Performance Improvement 2008. What Does the Low-Income Child Care Market Look Like After Welfare Reform; What Characterizes Family Child Care?

01/01/2008

This project studied the low income child care market in 25 communities in 17 States with a sub-study examining family child care in 5 neighborhoods. A survey was conducted of 2,500 low-income families to determine how they made child care decisions and to study the relationship between child care subsidies and their choices.

Family child care is different from center-based child care. It is typically provided in a private home, there are fewer children, and the caregiver is often related to the parent. For the sub-study, 650 parents and their family child care providers were interviewed and observations made of the child-caregiver interactions in the providers' homes. Parents using child care subsidies were interviewed in larger numbers relative to other groups in order to obtain more statistically robust results.

The sub-study found that family child care providers often accommodated the varied work schedules of the mothers (most of whom worked full-time, though their employment was unstable and they frequently did not work normal business hours). Parents believed they had alternative child care options available. Parents´ most frequent reasons for choosing their current child care arrangements were (a) the provider's home was safe, (b) the provider's arrangement worked well logistically with the parent's schedule and location, and (c) the parent had a trusting relationship with the provider. Family child care homes were indeed safe for children, and providers showed affection for and supervision of children, though learning activities comprised less than 10 percent of children's time in the home. On average, providers charged $83.17 per week of care, or $60.03 if the child was a relative. Families receiving child care subsidies spent less than half as much for out-of-pocket than parents of children not receiving subsidies.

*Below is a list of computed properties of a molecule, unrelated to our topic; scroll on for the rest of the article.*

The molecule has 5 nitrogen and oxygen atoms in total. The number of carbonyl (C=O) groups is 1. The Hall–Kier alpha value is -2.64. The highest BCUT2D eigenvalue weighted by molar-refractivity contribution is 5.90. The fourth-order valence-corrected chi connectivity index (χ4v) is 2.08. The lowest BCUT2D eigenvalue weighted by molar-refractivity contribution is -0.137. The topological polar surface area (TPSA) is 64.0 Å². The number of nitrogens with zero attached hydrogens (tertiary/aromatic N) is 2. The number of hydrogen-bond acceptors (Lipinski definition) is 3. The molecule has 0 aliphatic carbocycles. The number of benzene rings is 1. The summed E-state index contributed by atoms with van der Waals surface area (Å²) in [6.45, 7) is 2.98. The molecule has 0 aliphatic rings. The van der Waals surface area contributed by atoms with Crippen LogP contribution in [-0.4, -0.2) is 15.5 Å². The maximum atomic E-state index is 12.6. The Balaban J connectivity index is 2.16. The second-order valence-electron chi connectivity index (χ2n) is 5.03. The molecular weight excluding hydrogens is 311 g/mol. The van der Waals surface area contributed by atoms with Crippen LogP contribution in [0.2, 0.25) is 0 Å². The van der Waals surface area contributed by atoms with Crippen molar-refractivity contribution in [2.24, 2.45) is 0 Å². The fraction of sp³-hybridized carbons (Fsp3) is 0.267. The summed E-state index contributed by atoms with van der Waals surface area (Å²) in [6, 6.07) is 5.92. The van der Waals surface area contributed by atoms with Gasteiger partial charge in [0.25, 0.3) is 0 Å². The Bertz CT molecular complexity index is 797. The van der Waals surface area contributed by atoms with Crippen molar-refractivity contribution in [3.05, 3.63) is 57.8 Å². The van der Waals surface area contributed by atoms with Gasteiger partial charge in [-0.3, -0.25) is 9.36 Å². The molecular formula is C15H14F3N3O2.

Report Title: National Study of Child Care for Low-Income Families: Care in the Home: A Description of Family Child Care and the Families and Children Who Use It, Wave 1 Report, http://www.acf.hhs.gov/programs/opre/cc/nsc_low_income/index.html
Agency Sponsor:
ACF-OPRE, Office of Planning, Research and Evaluation
Federal Contact: Seth Chamberlain, 202-260-2242
Performer: Abt Associates Inc.
PIC ID: 8547.1

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